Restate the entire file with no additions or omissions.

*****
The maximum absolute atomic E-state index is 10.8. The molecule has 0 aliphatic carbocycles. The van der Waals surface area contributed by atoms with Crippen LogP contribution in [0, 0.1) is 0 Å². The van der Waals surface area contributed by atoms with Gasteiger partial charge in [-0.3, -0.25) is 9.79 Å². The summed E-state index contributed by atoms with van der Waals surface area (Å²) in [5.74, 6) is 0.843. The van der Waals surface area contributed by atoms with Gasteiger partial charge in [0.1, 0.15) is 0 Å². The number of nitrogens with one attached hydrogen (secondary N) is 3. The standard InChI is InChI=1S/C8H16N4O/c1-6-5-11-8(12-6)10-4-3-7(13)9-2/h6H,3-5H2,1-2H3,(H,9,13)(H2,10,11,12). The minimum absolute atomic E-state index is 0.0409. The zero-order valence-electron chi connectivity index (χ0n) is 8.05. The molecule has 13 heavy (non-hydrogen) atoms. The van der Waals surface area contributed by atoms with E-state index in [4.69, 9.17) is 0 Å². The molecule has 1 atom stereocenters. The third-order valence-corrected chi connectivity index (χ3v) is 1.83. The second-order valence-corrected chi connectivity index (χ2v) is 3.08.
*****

The maximum absolute atomic E-state index is 10.8. The molecule has 0 aliphatic carbocycles. The van der Waals surface area contributed by atoms with Crippen LogP contribution in [0, 0.1) is 0 Å². The van der Waals surface area contributed by atoms with Gasteiger partial charge in [-0.3, -0.25) is 9.79 Å². The summed E-state index contributed by atoms with van der Waals surface area (Å²) in [5.74, 6) is 0.843. The van der Waals surface area contributed by atoms with Gasteiger partial charge in [0.1, 0.15) is 0 Å². The number of nitrogens with one attached hydrogen (secondary N) is 3. The standard InChI is InChI=1S/C8H16N4O/c1-6-5-11-8(12-6)10-4-3-7(13)9-2/h6H,3-5H2,1-2H3,(H,9,13)(H2,10,11,12). The minimum absolute atomic E-state index is 0.0409. The zero-order valence-electron chi connectivity index (χ0n) is 8.05. The molecule has 13 heavy (non-hydrogen) atoms. The van der Waals surface area contributed by atoms with E-state index in [4.69, 9.17) is 0 Å². The molecule has 1 atom stereocenters. The third-order valence-corrected chi connectivity index (χ3v) is 1.83. The second-order valence-corrected chi connectivity index (χ2v) is 3.08.